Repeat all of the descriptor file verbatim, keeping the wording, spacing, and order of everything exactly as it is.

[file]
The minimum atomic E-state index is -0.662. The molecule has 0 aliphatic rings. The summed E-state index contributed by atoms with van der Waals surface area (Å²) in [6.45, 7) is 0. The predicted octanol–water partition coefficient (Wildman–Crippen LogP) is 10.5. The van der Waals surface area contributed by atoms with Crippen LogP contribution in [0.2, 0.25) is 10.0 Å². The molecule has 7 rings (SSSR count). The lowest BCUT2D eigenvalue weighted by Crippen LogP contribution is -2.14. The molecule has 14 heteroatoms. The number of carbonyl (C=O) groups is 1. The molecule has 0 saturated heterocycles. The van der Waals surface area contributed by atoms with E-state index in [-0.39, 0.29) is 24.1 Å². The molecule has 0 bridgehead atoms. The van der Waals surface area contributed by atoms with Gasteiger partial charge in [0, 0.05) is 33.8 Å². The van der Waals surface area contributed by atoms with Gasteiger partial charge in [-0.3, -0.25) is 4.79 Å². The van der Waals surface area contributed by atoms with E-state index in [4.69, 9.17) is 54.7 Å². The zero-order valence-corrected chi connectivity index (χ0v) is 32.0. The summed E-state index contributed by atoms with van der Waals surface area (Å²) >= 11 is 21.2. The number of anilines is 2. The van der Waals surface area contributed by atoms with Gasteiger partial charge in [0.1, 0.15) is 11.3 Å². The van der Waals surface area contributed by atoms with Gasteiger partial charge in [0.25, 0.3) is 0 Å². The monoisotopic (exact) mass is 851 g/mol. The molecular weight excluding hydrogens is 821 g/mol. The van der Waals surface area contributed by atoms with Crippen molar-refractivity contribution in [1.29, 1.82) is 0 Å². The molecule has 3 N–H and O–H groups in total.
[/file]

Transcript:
The minimum atomic E-state index is -0.662. The molecule has 0 aliphatic rings. The summed E-state index contributed by atoms with van der Waals surface area (Å²) in [6.45, 7) is 0. The predicted octanol–water partition coefficient (Wildman–Crippen LogP) is 10.5. The van der Waals surface area contributed by atoms with Crippen LogP contribution in [0.2, 0.25) is 10.0 Å². The molecule has 7 rings (SSSR count). The lowest BCUT2D eigenvalue weighted by Crippen LogP contribution is -2.14. The molecule has 14 heteroatoms. The number of carbonyl (C=O) groups is 1. The molecule has 0 saturated heterocycles. The van der Waals surface area contributed by atoms with E-state index in [-0.39, 0.29) is 24.1 Å². The molecule has 0 bridgehead atoms. The van der Waals surface area contributed by atoms with Gasteiger partial charge in [0, 0.05) is 33.8 Å². The van der Waals surface area contributed by atoms with Gasteiger partial charge in [-0.3, -0.25) is 4.79 Å². The van der Waals surface area contributed by atoms with E-state index in [4.69, 9.17) is 54.7 Å². The zero-order valence-corrected chi connectivity index (χ0v) is 32.0. The summed E-state index contributed by atoms with van der Waals surface area (Å²) >= 11 is 21.2. The number of anilines is 2. The van der Waals surface area contributed by atoms with Gasteiger partial charge in [0.1, 0.15) is 11.3 Å². The van der Waals surface area contributed by atoms with Gasteiger partial charge in [0.25, 0.3) is 0 Å². The monoisotopic (exact) mass is 851 g/mol. The molecular weight excluding hydrogens is 821 g/mol. The van der Waals surface area contributed by atoms with Crippen molar-refractivity contribution in [1.29, 1.82) is 0 Å². The molecule has 3 N–H and O–H groups in total.